University of Arizona’s GK-12 program, BioME: Biodiversity from Molecules to Ecosystems, has been highly successful both within the university and in the Tucson public education community. BioME graduate fellows bring cutting-edge approaches, including molecular techniques, computational biology, and experience with live organisms and ecological systems, to teach fundamental concepts of ecology and evolution; all activities focus on giving K-12 students hands-on experiences with the process of scientific inquiry. Given that BioME is now is in its fourth year, it is possible to evaluate what has worked and not worked, as well as how the educational culture of the university has changed. At the same time, it is critical to look forward to consider how the activities BioME has initiated can be sustained.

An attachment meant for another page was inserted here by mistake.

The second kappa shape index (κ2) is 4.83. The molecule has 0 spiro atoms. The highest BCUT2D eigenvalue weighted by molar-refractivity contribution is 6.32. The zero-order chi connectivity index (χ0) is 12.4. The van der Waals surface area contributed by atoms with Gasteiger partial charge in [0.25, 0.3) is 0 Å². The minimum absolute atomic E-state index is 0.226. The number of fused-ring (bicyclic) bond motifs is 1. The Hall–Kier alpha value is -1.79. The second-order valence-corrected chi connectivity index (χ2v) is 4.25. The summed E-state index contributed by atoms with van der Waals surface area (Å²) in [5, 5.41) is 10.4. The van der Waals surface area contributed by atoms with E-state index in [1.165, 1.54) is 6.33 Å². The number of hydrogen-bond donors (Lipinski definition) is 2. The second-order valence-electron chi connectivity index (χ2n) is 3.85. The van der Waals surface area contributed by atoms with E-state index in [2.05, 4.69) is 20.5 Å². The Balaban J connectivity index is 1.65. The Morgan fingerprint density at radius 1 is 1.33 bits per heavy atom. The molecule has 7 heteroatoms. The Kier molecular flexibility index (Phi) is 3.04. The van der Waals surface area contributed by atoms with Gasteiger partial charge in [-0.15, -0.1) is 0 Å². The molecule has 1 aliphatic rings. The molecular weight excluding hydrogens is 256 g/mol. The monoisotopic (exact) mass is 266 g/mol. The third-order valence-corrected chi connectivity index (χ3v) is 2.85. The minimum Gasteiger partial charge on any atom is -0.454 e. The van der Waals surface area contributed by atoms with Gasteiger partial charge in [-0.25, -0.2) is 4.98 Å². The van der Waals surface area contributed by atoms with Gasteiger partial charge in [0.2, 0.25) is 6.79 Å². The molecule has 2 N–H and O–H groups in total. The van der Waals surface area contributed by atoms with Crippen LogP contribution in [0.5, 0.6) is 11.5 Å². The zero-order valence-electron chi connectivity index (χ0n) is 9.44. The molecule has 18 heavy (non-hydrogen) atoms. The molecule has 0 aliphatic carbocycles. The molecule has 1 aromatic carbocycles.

Evolution education is highly valued by most teachers and school administrators in Tucson. This attitude, in association with the fact that BioME is building on longstanding University of Arizona school outreach relationships, made the program immediately popular in the community. There has been much more demand for BioME fellows than we have been able to meet, despite receiving roughly three times more graduate student applications for fellowships than we could support financially. Less resistance than expected was encountered from graduate advisors concerned that their students were deferring research activities in favor of teaching. Advisors clearly recognize the need for students to gain skills needed to connect with the pubic about biodiversity in a rapidly changing world, and about evolution as the foundation of our biological understanding. Administrators at every university level have been supportive of the goals of the GK-12 program, although they tend to promote it as an outreach rather than educational activity. Consequently, there is great enthusiasm among all participants towards institutionalizing BioME’s activities. However, a nearly insurmountable obstacle to sustainability has been the economic downturn and the toll it has taken on education as a whole in Arizona. This is being felt in dramatically reduced funding for nonessential activities throughout the public education system, including the state-funded universities. At the same time, other foundations and philanthropic institutions have less ability to support worthy activities. There is so much enthusiasm, however, that it may be possible to sustain at least some of BioME’s partnership efforts on a volunteer basis.